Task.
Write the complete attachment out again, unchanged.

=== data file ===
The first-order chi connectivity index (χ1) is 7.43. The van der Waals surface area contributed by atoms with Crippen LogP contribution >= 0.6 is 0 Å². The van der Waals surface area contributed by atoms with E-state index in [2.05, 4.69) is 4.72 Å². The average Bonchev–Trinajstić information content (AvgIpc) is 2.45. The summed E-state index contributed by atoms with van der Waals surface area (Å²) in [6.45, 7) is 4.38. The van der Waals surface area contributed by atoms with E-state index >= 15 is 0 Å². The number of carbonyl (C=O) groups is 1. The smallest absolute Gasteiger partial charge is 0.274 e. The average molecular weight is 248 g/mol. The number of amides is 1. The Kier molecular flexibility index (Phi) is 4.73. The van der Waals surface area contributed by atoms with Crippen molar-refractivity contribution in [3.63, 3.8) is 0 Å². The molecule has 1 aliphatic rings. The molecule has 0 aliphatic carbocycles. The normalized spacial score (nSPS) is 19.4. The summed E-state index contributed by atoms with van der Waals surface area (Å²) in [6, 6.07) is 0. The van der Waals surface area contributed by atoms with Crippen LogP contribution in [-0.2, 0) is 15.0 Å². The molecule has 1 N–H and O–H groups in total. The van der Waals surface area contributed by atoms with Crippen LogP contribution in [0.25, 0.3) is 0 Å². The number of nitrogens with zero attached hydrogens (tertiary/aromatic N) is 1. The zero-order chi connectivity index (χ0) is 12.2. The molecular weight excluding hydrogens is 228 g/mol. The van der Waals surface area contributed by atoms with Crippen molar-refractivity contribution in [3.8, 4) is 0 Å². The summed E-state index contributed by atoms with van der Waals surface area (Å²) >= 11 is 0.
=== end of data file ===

The first-order chi connectivity index (χ1) is 7.43. The van der Waals surface area contributed by atoms with Crippen LogP contribution >= 0.6 is 0 Å². The van der Waals surface area contributed by atoms with E-state index in [2.05, 4.69) is 4.72 Å². The average Bonchev–Trinajstić information content (AvgIpc) is 2.45. The summed E-state index contributed by atoms with van der Waals surface area (Å²) in [6.45, 7) is 4.38. The van der Waals surface area contributed by atoms with E-state index >= 15 is 0 Å². The number of carbonyl (C=O) groups is 1. The smallest absolute Gasteiger partial charge is 0.274 e. The average molecular weight is 248 g/mol. The number of amides is 1. The Kier molecular flexibility index (Phi) is 4.73. The van der Waals surface area contributed by atoms with Crippen molar-refractivity contribution in [3.63, 3.8) is 0 Å². The molecule has 1 aliphatic rings. The molecule has 0 aliphatic carbocycles. The normalized spacial score (nSPS) is 19.4. The summed E-state index contributed by atoms with van der Waals surface area (Å²) in [6, 6.07) is 0. The van der Waals surface area contributed by atoms with Crippen LogP contribution in [-0.2, 0) is 15.0 Å². The molecule has 1 N–H and O–H groups in total. The van der Waals surface area contributed by atoms with Crippen LogP contribution in [0.25, 0.3) is 0 Å². The number of nitrogens with zero attached hydrogens (tertiary/aromatic N) is 1. The zero-order chi connectivity index (χ0) is 12.2. The molecular weight excluding hydrogens is 228 g/mol. The van der Waals surface area contributed by atoms with Crippen molar-refractivity contribution in [3.8, 4) is 0 Å². The summed E-state index contributed by atoms with van der Waals surface area (Å²) >= 11 is 0.